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HealthMet and Workplace Surveillance
Parmar, Bidhan L.; Mead, Jenny Case E-0493 / Published December 19, 2023 / 10 pages. Collection: Darden School of Business
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Product Overview

This case study presents the dilemma of a vice president of human resources at a health data processing company who must decide how to implement the results of digital productivity monitoring software that tracked employees’ work activity via, among other things, keystroke tracking, monitoring websites visited, and checking email content. The data tracked through the software produced an overall employee productivity score meant to assess who was doing what and when and helped identify employees who had generally been inactive and unproductive. This software was controversial within the company. Many employees called it intrusive and dystopian. Other employees were positive about the software’s use, claiming that it helped them be more productive and focused, and that it rewarded good workplace behavior. The decision the vice president now faces is how to adjust the salaries of all employees based on the productivity detected by the monitoring system in the face of internal polarization about the software. Should the vice president boost the salaries of those with the greatest productivity and decrease the salaries of those with low output?




  • Videos List

  • Overview

    This case study presents the dilemma of a vice president of human resources at a health data processing company who must decide how to implement the results of digital productivity monitoring software that tracked employees’ work activity via, among other things, keystroke tracking, monitoring websites visited, and checking email content. The data tracked through the software produced an overall employee productivity score meant to assess who was doing what and when and helped identify employees who had generally been inactive and unproductive. This software was controversial within the company. Many employees called it intrusive and dystopian. Other employees were positive about the software’s use, claiming that it helped them be more productive and focused, and that it rewarded good workplace behavior. The decision the vice president now faces is how to adjust the salaries of all employees based on the productivity detected by the monitoring system in the face of internal polarization about the software. Should the vice president boost the salaries of those with the greatest productivity and decrease the salaries of those with low output?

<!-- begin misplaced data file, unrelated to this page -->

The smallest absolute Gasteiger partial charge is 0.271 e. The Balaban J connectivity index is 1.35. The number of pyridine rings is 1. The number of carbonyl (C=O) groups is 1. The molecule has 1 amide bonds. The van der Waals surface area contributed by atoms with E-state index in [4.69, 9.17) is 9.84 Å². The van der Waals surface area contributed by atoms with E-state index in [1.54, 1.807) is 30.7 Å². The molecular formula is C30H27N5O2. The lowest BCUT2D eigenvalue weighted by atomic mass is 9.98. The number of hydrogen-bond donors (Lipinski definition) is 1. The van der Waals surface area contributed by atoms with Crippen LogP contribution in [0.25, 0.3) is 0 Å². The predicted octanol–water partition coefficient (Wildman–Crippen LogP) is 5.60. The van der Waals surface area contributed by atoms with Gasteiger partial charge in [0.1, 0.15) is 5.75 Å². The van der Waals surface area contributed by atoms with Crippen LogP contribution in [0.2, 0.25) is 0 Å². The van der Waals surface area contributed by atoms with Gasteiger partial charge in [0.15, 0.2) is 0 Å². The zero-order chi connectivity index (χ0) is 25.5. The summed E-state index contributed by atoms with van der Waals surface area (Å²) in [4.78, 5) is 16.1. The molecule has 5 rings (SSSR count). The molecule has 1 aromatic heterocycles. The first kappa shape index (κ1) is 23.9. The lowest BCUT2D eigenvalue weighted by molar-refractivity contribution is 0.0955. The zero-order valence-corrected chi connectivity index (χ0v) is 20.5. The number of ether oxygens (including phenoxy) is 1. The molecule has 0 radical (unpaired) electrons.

• Learning Objectives